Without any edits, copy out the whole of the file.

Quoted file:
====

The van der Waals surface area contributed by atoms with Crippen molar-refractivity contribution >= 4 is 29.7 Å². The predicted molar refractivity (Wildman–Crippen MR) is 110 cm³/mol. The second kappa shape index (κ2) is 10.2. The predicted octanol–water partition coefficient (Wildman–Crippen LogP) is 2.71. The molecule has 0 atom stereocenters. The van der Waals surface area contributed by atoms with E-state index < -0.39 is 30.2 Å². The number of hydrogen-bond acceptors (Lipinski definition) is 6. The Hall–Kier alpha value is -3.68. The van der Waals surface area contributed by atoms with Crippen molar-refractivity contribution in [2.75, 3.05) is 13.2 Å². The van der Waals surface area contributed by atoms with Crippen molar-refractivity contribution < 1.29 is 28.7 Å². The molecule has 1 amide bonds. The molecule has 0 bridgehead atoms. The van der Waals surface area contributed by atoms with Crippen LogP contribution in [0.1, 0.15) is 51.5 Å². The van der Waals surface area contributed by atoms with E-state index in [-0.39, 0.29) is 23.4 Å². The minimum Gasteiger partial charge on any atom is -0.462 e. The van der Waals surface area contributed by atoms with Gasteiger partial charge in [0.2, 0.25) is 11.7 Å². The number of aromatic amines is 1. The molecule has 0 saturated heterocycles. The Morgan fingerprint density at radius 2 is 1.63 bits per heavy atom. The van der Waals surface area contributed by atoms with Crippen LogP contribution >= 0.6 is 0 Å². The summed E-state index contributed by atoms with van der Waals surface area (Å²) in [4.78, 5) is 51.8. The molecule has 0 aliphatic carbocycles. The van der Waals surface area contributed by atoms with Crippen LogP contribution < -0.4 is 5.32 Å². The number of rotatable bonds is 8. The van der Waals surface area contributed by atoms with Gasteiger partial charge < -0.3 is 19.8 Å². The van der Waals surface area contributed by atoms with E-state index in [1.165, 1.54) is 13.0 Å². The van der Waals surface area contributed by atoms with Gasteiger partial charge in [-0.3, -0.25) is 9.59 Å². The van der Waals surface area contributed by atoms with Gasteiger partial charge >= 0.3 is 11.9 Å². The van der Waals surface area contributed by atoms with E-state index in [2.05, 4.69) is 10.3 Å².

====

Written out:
The van der Waals surface area contributed by atoms with Crippen molar-refractivity contribution >= 4 is 29.7 Å². The predicted molar refractivity (Wildman–Crippen MR) is 110 cm³/mol. The second kappa shape index (κ2) is 10.2. The predicted octanol–water partition coefficient (Wildman–Crippen LogP) is 2.71. The molecule has 0 atom stereocenters. The van der Waals surface area contributed by atoms with E-state index < -0.39 is 30.2 Å². The number of hydrogen-bond acceptors (Lipinski definition) is 6. The Hall–Kier alpha value is -3.68. The van der Waals surface area contributed by atoms with Crippen molar-refractivity contribution in [2.75, 3.05) is 13.2 Å². The van der Waals surface area contributed by atoms with Crippen molar-refractivity contribution < 1.29 is 28.7 Å². The molecule has 1 amide bonds. The molecule has 0 bridgehead atoms. The van der Waals surface area contributed by atoms with Crippen LogP contribution in [0.1, 0.15) is 51.5 Å². The van der Waals surface area contributed by atoms with E-state index in [-0.39, 0.29) is 23.4 Å². The minimum Gasteiger partial charge on any atom is -0.462 e. The van der Waals surface area contributed by atoms with Gasteiger partial charge in [0.2, 0.25) is 11.7 Å². The number of aromatic amines is 1. The molecule has 0 saturated heterocycles. The Morgan fingerprint density at radius 2 is 1.63 bits per heavy atom. The van der Waals surface area contributed by atoms with Crippen LogP contribution >= 0.6 is 0 Å². The summed E-state index contributed by atoms with van der Waals surface area (Å²) in [4.78, 5) is 51.8. The molecule has 0 aliphatic carbocycles. The van der Waals surface area contributed by atoms with Crippen LogP contribution < -0.4 is 5.32 Å². The number of rotatable bonds is 8. The van der Waals surface area contributed by atoms with Gasteiger partial charge < -0.3 is 19.8 Å². The van der Waals surface area contributed by atoms with E-state index in [1.165, 1.54) is 13.0 Å². The van der Waals surface area contributed by atoms with Gasteiger partial charge in [-0.3, -0.25) is 9.59 Å². The van der Waals surface area contributed by atoms with Gasteiger partial charge >= 0.3 is 11.9 Å². The van der Waals surface area contributed by atoms with E-state index in [2.05, 4.69) is 10.3 Å².